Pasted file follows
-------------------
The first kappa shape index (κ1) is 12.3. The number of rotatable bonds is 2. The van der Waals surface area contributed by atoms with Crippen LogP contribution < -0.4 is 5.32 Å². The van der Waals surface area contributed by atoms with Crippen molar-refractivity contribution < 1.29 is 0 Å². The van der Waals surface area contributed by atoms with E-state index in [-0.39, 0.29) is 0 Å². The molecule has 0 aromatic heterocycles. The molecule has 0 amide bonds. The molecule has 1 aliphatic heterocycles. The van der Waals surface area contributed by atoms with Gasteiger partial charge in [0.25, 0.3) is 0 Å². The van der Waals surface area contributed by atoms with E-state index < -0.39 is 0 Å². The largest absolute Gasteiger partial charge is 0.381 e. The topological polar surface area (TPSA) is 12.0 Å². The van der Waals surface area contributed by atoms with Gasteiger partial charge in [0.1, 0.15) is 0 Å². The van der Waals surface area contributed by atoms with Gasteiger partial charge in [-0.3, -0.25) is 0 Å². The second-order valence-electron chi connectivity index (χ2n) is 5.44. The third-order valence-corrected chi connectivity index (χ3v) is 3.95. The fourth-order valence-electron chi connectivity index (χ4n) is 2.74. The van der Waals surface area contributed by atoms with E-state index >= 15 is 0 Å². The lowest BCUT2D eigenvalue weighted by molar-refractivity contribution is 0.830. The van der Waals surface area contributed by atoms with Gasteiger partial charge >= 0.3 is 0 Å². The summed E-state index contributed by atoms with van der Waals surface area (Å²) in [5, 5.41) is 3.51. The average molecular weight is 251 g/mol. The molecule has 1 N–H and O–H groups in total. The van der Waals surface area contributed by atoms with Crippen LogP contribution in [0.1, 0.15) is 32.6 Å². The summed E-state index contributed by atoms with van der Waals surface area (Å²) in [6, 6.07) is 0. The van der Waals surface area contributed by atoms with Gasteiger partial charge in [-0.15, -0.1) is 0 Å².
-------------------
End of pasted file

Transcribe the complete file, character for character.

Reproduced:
The first kappa shape index (κ1) is 12.3. The number of rotatable bonds is 2. The van der Waals surface area contributed by atoms with Crippen LogP contribution < -0.4 is 5.32 Å². The van der Waals surface area contributed by atoms with Crippen molar-refractivity contribution < 1.29 is 0 Å². The van der Waals surface area contributed by atoms with E-state index in [-0.39, 0.29) is 0 Å². The molecule has 0 aromatic heterocycles. The molecule has 0 amide bonds. The molecule has 1 aliphatic heterocycles. The van der Waals surface area contributed by atoms with Gasteiger partial charge in [0.25, 0.3) is 0 Å². The van der Waals surface area contributed by atoms with E-state index < -0.39 is 0 Å². The largest absolute Gasteiger partial charge is 0.381 e. The topological polar surface area (TPSA) is 12.0 Å². The van der Waals surface area contributed by atoms with Gasteiger partial charge in [0.1, 0.15) is 0 Å². The van der Waals surface area contributed by atoms with Gasteiger partial charge in [-0.3, -0.25) is 0 Å². The second-order valence-electron chi connectivity index (χ2n) is 5.44. The third-order valence-corrected chi connectivity index (χ3v) is 3.95. The fourth-order valence-electron chi connectivity index (χ4n) is 2.74. The van der Waals surface area contributed by atoms with E-state index >= 15 is 0 Å². The lowest BCUT2D eigenvalue weighted by molar-refractivity contribution is 0.830. The van der Waals surface area contributed by atoms with Gasteiger partial charge >= 0.3 is 0 Å². The summed E-state index contributed by atoms with van der Waals surface area (Å²) in [5, 5.41) is 3.51. The average molecular weight is 251 g/mol. The molecule has 1 N–H and O–H groups in total. The van der Waals surface area contributed by atoms with Crippen LogP contribution in [0.1, 0.15) is 32.6 Å². The summed E-state index contributed by atoms with van der Waals surface area (Å²) in [6, 6.07) is 0. The van der Waals surface area contributed by atoms with Gasteiger partial charge in [-0.15, -0.1) is 0 Å².